HARRISBURG –Today, Gov. Josh Shapiro unveiled his budget priorities for the 2024-25 fiscal year. State Rep. Brian Smith (R-Jefferson/Indiana) issued the following statement in response:
“Over 12 years, the Republican-led General Assembly worked hard to develop sensible spending plans to build a healthy surplus and Rainy Day Fund. In just his second year in office, Gov. Shapiro wants to start blowing through it at breakneck speed.
“His budget plan increases state spending by more than 8% for what would be a record high $48.34 billion total. It would spend nearly $16 million of our surplus and Rainy Day Fund over the next few years. We’re already in a structural deficit, and this plan does nothing to fix it.
“The governor said in his address that the money in these funds needs to be spent. How quickly have we forgotten the lesson that 2020 taught us? We don’t know when our next rainy day will be. That’s why that fund exists. It took 12 years of sensible budgeting to grow both the Rainy Day Fund and the surplus to today’s healthy levels. If the governor gets his way, all the good work done in those 12 years could be undone before he leaves office.
“A lot of the governor’s proposed spending isn’t necessary. He wants to form a statewide office of gun violence prevention. I’m not exactly sure what their job responsibilities would be. But I do know that it’s nothing that our prosecutors and fine police officers can’t handle.
“One topic that wasn’t addressed today was the Regional Greenhouse Gas Initiative (RGGI). The Commonwealth is not allowed to collect fees from this program due to a court case questioning its constitutionality in the Pennsylvania Supreme Court. The governor’s budget materials state “this section will be updated following a resolution of that appeal or once the General Assembly has passed an alternative cap and invest program.”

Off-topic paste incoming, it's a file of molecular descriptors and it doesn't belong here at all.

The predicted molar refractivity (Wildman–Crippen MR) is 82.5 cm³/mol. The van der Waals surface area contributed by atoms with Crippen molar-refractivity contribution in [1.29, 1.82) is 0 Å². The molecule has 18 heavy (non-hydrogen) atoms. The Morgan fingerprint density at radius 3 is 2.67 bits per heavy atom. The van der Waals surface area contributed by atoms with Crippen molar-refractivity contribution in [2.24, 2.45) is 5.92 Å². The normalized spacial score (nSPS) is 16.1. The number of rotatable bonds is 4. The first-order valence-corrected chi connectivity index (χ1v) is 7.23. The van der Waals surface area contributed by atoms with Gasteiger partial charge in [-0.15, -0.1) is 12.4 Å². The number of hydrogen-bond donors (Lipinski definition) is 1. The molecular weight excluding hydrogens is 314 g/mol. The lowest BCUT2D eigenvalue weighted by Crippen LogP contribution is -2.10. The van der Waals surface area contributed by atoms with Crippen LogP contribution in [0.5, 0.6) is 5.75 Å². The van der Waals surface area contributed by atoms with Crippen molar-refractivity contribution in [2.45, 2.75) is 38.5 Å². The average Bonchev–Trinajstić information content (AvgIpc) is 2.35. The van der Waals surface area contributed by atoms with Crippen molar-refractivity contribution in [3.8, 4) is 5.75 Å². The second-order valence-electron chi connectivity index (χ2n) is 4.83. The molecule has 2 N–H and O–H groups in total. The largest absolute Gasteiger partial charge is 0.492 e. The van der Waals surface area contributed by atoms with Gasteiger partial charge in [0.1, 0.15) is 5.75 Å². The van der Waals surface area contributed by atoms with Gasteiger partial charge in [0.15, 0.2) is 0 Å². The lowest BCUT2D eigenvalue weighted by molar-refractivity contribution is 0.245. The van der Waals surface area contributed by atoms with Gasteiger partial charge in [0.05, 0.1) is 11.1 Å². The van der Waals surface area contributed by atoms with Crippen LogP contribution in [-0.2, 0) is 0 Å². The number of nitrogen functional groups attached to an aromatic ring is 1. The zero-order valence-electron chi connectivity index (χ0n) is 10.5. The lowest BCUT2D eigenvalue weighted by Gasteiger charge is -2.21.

“The governor claims he wants to be more competitive with Ohio. If you want to compete with Ohio, get rid of RGGI and all other cap and invest programs. We’re losing great jobs to our western neighbors because they have affordable energy. We could bring those jobs back if we stopped trying to make these silly programs work.”
The governor’s budget proposal is the first step in Pennsylvania’s budget process. Several budget hearings will occur over the coming weeks. The deadline to finalize the budget is June 30.
Representative Brian Smith
Pennsylvania House of Representatives
Media Contact: Jake Gillespie